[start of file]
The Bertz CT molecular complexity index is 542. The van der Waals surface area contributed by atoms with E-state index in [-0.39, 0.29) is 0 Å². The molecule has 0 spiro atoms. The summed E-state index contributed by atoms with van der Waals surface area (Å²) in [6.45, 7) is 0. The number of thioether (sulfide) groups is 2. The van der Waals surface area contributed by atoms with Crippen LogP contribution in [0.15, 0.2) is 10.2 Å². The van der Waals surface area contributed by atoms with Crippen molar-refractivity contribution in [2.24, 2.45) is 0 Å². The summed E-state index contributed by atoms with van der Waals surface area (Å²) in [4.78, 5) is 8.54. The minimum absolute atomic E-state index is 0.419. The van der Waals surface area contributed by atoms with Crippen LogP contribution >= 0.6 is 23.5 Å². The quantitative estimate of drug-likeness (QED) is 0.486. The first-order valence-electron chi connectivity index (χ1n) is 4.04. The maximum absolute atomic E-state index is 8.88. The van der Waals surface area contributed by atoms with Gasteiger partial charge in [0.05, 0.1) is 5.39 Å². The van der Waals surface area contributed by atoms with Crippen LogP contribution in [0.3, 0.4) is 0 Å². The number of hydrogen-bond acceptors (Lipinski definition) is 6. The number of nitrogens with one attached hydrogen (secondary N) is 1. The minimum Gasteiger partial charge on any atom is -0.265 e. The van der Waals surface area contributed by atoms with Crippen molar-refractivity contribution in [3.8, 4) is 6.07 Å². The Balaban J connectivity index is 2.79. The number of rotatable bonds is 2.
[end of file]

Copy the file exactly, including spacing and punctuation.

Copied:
The Bertz CT molecular complexity index is 542. The van der Waals surface area contributed by atoms with E-state index in [-0.39, 0.29) is 0 Å². The molecule has 0 spiro atoms. The summed E-state index contributed by atoms with van der Waals surface area (Å²) in [6.45, 7) is 0. The number of thioether (sulfide) groups is 2. The van der Waals surface area contributed by atoms with Crippen LogP contribution in [0.15, 0.2) is 10.2 Å². The van der Waals surface area contributed by atoms with Crippen molar-refractivity contribution in [2.24, 2.45) is 0 Å². The summed E-state index contributed by atoms with van der Waals surface area (Å²) in [4.78, 5) is 8.54. The minimum absolute atomic E-state index is 0.419. The van der Waals surface area contributed by atoms with Crippen LogP contribution >= 0.6 is 23.5 Å². The quantitative estimate of drug-likeness (QED) is 0.486. The first-order valence-electron chi connectivity index (χ1n) is 4.04. The maximum absolute atomic E-state index is 8.88. The van der Waals surface area contributed by atoms with Gasteiger partial charge in [0.05, 0.1) is 5.39 Å². The van der Waals surface area contributed by atoms with Crippen LogP contribution in [0.3, 0.4) is 0 Å². The number of hydrogen-bond acceptors (Lipinski definition) is 6. The number of nitrogens with one attached hydrogen (secondary N) is 1. The minimum Gasteiger partial charge on any atom is -0.265 e. The van der Waals surface area contributed by atoms with Crippen molar-refractivity contribution in [3.8, 4) is 6.07 Å². The Balaban J connectivity index is 2.79. The number of rotatable bonds is 2.